comments

Bottle bonanza: 3-D look at Auburn history gets rare public showing

By: Gus Thomson, Journal Staff Writer
-A +A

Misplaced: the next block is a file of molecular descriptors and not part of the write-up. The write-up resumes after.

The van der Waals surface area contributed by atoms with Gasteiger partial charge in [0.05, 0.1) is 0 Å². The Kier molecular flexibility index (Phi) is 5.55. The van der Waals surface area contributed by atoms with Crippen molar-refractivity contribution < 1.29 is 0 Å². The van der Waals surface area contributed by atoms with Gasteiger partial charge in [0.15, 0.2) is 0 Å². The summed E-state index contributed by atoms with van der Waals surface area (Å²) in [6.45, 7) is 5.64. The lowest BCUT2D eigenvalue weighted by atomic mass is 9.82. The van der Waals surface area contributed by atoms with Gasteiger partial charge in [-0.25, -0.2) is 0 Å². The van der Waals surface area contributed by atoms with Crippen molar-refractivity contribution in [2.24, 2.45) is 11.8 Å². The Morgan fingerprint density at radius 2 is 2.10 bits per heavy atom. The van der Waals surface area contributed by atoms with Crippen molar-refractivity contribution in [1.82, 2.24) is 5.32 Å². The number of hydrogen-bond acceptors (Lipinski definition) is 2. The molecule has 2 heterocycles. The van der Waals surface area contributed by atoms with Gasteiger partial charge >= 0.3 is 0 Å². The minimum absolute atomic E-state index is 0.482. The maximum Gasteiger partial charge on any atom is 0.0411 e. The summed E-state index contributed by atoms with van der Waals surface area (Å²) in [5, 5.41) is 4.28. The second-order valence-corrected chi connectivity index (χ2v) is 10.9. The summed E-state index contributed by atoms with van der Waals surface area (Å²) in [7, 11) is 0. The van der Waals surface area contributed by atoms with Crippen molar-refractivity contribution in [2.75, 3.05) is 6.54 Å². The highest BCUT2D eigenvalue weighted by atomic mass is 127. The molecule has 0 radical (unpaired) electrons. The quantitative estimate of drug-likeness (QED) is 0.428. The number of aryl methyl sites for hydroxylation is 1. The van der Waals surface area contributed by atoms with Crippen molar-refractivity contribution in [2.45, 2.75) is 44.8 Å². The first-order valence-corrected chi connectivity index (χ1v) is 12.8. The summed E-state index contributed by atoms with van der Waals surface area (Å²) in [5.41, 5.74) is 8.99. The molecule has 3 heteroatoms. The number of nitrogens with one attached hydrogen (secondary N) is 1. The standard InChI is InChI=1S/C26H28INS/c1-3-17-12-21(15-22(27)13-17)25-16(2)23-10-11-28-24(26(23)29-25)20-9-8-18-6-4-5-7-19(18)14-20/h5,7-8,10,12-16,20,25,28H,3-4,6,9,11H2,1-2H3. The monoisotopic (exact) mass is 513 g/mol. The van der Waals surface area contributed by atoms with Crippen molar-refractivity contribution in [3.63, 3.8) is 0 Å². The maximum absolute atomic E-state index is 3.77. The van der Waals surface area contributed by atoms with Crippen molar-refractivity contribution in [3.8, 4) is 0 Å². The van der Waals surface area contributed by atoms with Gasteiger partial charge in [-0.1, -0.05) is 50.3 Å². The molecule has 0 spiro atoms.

Old photos may tell a two-dimensional tale but the bottles in Max Bell’s collection provide a 3-D view of the Auburn area’s commercial past. For 40 years, starting in his early 20s, Bell has been digging up, researching and patiently buying bottles dating deep into Auburn’s history. Now he’s sharing some of the finest examples of bottles that bring to life in glass form not only past bottlers of adult beverages but the dairies and drugstores that once helped slake whatever thirst Auburnites were mustering. Bell will be displaying dozens of his prized Auburn bottles at Saturday’s Best of the West 49er Historical Bottle Show in Auburn. “It’s stuff people in Auburn have never seen or will see,” said Steve Abbott, organizer of the 33rd annual 49er show. Names like Aeolia Heights olive oil kingpin F. Birdsall, Downtown Auburn bottling king A.W. Kennison, 19th century apothecary shop druggists S.M Stevens and his son F.S. Stevens, hoteliers the Walsh brothers, and bygone dairies like Crockett’s and Lone Star get their historical due. And so do some of the more arcane names in the collection. Most people haven’t seen bottles for olive oil from the Keystone Ranch on Bald Hill Road, Bell said. Many fine examples of the better known Birdsall olive brand from Auburn are represented in the collection he’s showing but the Keystone Ranch glass is a rarity few know about and even fewer possess. It bottled olive oil from 1895 to 1905. Then there’s the mysterious “J&R Auburn” half-pint bottle. “We have nothing on the history,” Bell said. “It’s a soda bottle but we don’t know how it got that name. It’s a mystery bottle.” Bell said he could only speculate about a possible early and very brief partnership between early Auburn bottlers who have the same initials but there is no record of that initialed partnership ever being consummated. That leaves Bell only guessing and hoping that perhaps someone will turn up at Saturday’s show with a snippet of local history that could replace conjecture with fact. Bell, with the help of histories he has assembled on poster board, will walk visitors through some of the commercial past in Auburn his bottles help illuminate, including threads that take the community’s drugstore timeline into the 1800s. It’s clear as he shows off the Gold Rush-to-mid-20th-century artifacts he displays in his efficiently organized Auburn home that Bell has found a lifelong passion. He can recall as a 21-year-old 40 years ago finding an arrowhead in the shallow water of a lake as the start of that search. Shannon Bell said that her husband’s love for bottles and other antiques really took off when he moved to Auburn in 1973. “He got into bottle digging and in recent years has switched over from digging to metal detecting,” Shannon Bell said. “He definitely has a passion, especially for the Gold Rush era. He moved here and got hooked.” Bell said she particularly likes the advertising posters and calendars Max – a Pacific Gas & Electric line crew foreman – had found over the years. Many have been framed and some will be on display Saturday. “They’re all over the walls and have been beautifully framed by Art Accents,” Shannon Bell said. “It makes my decorating easy and unique.” -------------------------------------------- 49er Historical Bottle Association Bottle and Antique Show Where: Auburn Gold Country Fairgrounds When: 9 a.m. to 3 p.m. Saturday Admission: Free --------------------------------------------- Fast facts: Bottle collecting’s Holy Grail - A summer 2009 auction in Sacramento showed just how valuable an amber California Clubhouse Whiskey bottle from the early 1870s can be - Described by an American Bottle Auctions spokesman as the Holy Grail of whiskey bottle collectors, the embossed California Clubhouse bottle sold for $30,240 at auction - One of only nine known examples, it contains a fancy monogram but no whiskey - Bottles made between 1850 and 1900 are the most prized by collectors because superior embossing techniques were used Source: Antique Trader